Pier and shelterLoading filmholders was a breeze, and I found you don’t need to completely remove the back to load, which is useful as I didn’t run the risk of losing my nuts, which would’ve been a pain on Cromer pier. Which brings me on to these sample shots. These were all made on or around Cromer pier, North Norfolk, on Tri-X 320 film. The exception is the corn, which was made on the drive home. I don’t currently have darkroom access so processing was done by Ilford Lab and I then scanned, softly cursing all the while (scanning sucks).

I metered all of these shots with my Lumu, and I’m happy to say that I’m now getting really comfortable with this meter and its pretty much all I use, any underexposure in these shots is due to the fact that I miscalculated reciprocity.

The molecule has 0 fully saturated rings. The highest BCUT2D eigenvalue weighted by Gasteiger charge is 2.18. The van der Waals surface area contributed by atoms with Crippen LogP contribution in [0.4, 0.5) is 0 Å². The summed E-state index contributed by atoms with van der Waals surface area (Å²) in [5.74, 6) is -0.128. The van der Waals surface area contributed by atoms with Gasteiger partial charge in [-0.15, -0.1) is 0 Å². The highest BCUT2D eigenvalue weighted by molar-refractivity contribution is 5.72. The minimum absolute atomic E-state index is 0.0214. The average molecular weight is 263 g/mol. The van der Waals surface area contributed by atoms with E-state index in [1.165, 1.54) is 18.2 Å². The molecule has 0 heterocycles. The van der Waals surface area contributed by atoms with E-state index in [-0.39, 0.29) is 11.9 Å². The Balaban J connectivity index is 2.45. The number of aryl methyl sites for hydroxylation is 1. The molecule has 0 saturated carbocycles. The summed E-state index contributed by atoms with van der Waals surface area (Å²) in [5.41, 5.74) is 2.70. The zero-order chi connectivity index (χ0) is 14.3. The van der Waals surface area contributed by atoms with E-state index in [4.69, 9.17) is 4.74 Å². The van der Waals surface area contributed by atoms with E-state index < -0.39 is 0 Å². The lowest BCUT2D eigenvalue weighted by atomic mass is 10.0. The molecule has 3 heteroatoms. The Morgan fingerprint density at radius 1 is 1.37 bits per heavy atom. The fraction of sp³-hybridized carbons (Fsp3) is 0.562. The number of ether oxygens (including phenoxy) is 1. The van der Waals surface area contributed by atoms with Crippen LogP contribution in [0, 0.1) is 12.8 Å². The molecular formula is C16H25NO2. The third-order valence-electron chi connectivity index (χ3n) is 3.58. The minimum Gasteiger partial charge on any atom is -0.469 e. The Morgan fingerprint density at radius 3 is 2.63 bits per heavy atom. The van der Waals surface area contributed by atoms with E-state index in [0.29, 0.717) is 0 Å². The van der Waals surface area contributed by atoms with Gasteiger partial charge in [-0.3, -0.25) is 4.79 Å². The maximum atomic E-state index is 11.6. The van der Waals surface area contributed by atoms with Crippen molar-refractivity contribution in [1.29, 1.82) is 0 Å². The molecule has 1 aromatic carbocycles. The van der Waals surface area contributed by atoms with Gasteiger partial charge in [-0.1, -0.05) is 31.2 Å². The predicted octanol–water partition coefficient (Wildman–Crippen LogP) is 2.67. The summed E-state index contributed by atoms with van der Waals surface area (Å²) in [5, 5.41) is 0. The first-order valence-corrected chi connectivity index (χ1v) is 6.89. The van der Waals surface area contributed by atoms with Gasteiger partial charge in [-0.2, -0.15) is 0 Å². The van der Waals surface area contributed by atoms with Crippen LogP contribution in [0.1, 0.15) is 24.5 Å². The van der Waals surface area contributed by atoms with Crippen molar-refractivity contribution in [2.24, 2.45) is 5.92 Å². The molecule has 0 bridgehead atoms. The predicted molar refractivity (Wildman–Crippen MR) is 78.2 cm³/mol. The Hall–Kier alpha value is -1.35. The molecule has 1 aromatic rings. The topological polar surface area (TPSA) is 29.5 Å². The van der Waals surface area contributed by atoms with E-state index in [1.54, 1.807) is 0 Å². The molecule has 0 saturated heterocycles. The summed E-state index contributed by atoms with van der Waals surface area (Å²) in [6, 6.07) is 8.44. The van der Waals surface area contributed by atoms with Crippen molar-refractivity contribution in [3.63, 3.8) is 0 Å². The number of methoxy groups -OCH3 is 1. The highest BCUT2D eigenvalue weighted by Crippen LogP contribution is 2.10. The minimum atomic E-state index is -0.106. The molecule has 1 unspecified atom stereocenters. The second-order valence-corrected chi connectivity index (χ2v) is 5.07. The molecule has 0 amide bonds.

Overall, if you’re in the market for a beautifully made 5×4 pinhole camera then you really should get in touch with James.

Corn

Japinhole

It’s with both pleasure and trepidation that I introduce you to my first zine, Japinhole. I’ve been wanting to make a zine for a while now, inspired by many other excellent photographers who are taking this step to publish their own work in an attempt to bring it to a wider audience.

Japinhole - 2

So, what is Japinhole? As you might expect, it’s a collection of pinhole images made in Japan, over the course of two trips. Japinhole contains thirteen images, some of which have never been published before (in print or online). In addition to the images I have added some ramblings in an attempt to describe my feelings at the time I was making the image. For me the text is an important part of this zine, pinhole photography is a thoughtful process after all.